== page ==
Discover how to use and probe a SQLite database

Data Diver

© Lead Image © Leo Blanchette, 123RF.com

© Lead Image © Leo Blanchette, 123RF.com

Article from Issue 186/2016
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Several databases likely reside on your desktop and smartphone, and it is easy to manage the data in these files or to create similar databases yourself.

SQLite [1] (pronounced sequel-lite or S-Q-L-lite) is a public domain, embedded, relational database engine that runs on everything from smartphones to mainframes. If you use Linux or any other modern operating system, chances are good that you are already using at least one SQLite database. That alone is reason enough to learn the basics of SQLite, and it is in your interest to know not just how to back up that data, but how to generate, process, and analyze it in ways that would not be possible with other applications.

Moreover, you can install SQLite with almost zero configuration or manual work and then run it without root privileges. Finally, despite its simplicity, SQLite can handle even huge quantities of data, which means it may even help you on the job someday.

What You Will Learn

In this tutorial, I explain what SQLite is, discuss how it works, and look at a few practical ways in which to use it. Although I show only a few quick examples of actual database queries, you can find plenty of those at the SQLite website or from online cheat sheets. Instead, I focus on basic SQLite management, concepts, components, where you can find SQLite data on your desktop or smartphone, and why you might want to process it. Basic knowledge of the command line and shell scripts is all you need to take advantage of this tutorial.

Although I provide pointers to SQLite graphical interfaces, I mostly focus on what you can do at the SQLite command prompt, partly because the prompt is the only SQLite interface that is reliably available on every platform. The main reason, though, is that you can automate what you type a lot more easily than what you click.

Relational Databases

Relational databases are highly structured archives of data stored in one or more files in a low-level binary format. The data is stored in tables of rows and columns (Figure 1). Each column contains data fields of the same type (e.g., title, author, publication date, or ISBN number in a library database), and each row (or record) groups all the data referring to the same entity (e.g., all data about a specific book).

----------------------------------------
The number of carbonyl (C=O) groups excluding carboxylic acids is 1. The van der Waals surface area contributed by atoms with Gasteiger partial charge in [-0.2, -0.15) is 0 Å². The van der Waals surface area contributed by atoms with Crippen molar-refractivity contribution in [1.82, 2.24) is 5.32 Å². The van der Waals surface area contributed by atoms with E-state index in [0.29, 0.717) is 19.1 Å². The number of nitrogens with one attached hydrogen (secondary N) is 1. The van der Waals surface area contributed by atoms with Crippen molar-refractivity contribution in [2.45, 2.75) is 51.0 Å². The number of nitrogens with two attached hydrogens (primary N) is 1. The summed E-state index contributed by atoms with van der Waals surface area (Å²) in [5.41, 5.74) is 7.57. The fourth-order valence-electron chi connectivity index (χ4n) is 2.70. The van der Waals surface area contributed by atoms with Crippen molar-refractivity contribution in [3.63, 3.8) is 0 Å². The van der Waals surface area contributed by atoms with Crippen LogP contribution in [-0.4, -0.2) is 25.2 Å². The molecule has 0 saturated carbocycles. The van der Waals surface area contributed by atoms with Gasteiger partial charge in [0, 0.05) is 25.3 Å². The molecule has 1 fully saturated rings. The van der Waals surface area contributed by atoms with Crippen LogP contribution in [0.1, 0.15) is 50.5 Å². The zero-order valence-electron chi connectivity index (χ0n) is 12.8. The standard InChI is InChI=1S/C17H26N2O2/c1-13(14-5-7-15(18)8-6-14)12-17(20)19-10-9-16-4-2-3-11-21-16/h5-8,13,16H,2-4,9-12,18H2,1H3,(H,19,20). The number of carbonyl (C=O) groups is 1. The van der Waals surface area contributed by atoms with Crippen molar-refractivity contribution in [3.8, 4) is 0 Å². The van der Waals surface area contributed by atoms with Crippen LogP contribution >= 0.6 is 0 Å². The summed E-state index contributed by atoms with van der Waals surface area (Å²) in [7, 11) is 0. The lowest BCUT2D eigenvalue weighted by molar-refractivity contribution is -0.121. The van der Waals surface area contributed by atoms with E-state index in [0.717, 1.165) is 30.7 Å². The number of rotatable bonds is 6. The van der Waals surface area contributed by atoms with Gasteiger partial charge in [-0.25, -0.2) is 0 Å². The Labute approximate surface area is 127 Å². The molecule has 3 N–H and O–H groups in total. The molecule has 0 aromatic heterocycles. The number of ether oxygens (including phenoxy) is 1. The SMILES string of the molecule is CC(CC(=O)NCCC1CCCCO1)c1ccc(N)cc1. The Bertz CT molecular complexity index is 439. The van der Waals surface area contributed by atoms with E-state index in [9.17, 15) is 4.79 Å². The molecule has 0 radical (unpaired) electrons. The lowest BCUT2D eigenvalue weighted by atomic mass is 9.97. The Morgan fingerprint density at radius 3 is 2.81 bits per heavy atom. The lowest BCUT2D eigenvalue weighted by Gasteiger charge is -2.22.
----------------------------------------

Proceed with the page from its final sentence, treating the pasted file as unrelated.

Figure 1: Like all other relational databases, SQLite organizes its data in tables (shown in the SQLite DB Browser). Each column is devoted to one type of data, and each row holds all data related to a specific object (here, a digital photograph).

The low-level textual commands to create, alter, or filter tables and records are written in a structured query language (SQL), which varies slightly from database engine to database engine. Although graphical interfaces hide SQL commands from the user, they are still used to talk with the database engine.

Features and Use Cases

SQLite is easy to manage and run because its database structure is very simple and it does not use the client-server model. Instead of requiring a server that always waits for requests from clients, SQLite is an ordinary program that launches only when needed. The core code fits everywhere because, even though it can manage terabytes of data, it has a very small memory footprint and no external dependencies.

Although executable SQLite programs are specific to an operating system, each SQLite database is a single, 100 percent cross-platform file that always has the same format. You can back it up as you do any other file or put it on a USB key for access from any computer, without the need for administrative privileges. If you want a read-only database, you just remove write permission from the corresponding files.

All of these features taken together mean that the SQLite database format is explicitly promoted and ready for use, both as a searchable archival format (but more sophisticated than TAR or ZIP files) and as a general-purpose application file format (much like a DOC, ODT, or PDF file). Rather than developing a unique file format and all the code to handle it, developers can include the SQLite library in their source and use it to store everything their program needs in a SQLite database, from configuration to user data.

Now that I have explained what SQLite is, I will look at how it uses the SQL language. The main concepts and tools you need to know, which are much easier to understand than their names suggest, are pragmas, metacommands, data types, commands, operators, and functions.

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